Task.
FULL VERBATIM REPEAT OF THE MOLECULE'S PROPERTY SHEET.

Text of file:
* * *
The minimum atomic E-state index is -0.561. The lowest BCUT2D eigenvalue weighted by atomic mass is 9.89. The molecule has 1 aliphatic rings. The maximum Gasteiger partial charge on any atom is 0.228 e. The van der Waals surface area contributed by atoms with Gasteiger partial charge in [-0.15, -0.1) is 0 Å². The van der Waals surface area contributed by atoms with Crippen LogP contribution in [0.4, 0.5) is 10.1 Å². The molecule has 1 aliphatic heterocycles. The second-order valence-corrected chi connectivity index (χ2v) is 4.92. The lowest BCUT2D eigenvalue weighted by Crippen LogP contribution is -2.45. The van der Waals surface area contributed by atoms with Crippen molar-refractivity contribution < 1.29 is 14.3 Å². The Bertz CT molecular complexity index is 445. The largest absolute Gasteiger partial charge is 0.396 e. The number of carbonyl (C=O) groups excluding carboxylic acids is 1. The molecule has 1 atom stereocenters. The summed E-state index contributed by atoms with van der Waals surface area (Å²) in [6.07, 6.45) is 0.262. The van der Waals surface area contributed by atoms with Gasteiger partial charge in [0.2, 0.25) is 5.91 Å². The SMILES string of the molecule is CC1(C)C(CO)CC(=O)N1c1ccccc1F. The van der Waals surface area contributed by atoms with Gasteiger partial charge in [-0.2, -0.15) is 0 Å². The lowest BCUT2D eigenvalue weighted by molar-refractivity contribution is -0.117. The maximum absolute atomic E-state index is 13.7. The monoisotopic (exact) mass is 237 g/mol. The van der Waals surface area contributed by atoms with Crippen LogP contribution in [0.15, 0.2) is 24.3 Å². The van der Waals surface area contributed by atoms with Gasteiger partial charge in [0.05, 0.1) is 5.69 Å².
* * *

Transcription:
The minimum atomic E-state index is -0.561. The lowest BCUT2D eigenvalue weighted by atomic mass is 9.89. The molecule has 1 aliphatic rings. The maximum Gasteiger partial charge on any atom is 0.228 e. The van der Waals surface area contributed by atoms with Gasteiger partial charge in [-0.15, -0.1) is 0 Å². The van der Waals surface area contributed by atoms with Crippen LogP contribution in [0.4, 0.5) is 10.1 Å². The molecule has 1 aliphatic heterocycles. The second-order valence-corrected chi connectivity index (χ2v) is 4.92. The lowest BCUT2D eigenvalue weighted by Crippen LogP contribution is -2.45. The van der Waals surface area contributed by atoms with Crippen molar-refractivity contribution < 1.29 is 14.3 Å². The Bertz CT molecular complexity index is 445. The largest absolute Gasteiger partial charge is 0.396 e. The number of carbonyl (C=O) groups excluding carboxylic acids is 1. The molecule has 1 atom stereocenters. The summed E-state index contributed by atoms with van der Waals surface area (Å²) in [6.07, 6.45) is 0.262. The van der Waals surface area contributed by atoms with Gasteiger partial charge in [0.2, 0.25) is 5.91 Å². The SMILES string of the molecule is CC1(C)C(CO)CC(=O)N1c1ccccc1F. The van der Waals surface area contributed by atoms with Gasteiger partial charge in [-0.2, -0.15) is 0 Å². The lowest BCUT2D eigenvalue weighted by molar-refractivity contribution is -0.117. The maximum absolute atomic E-state index is 13.7. The monoisotopic (exact) mass is 237 g/mol. The van der Waals surface area contributed by atoms with Crippen LogP contribution in [0.15, 0.2) is 24.3 Å². The van der Waals surface area contributed by atoms with Gasteiger partial charge in [0.05, 0.1) is 5.69 Å².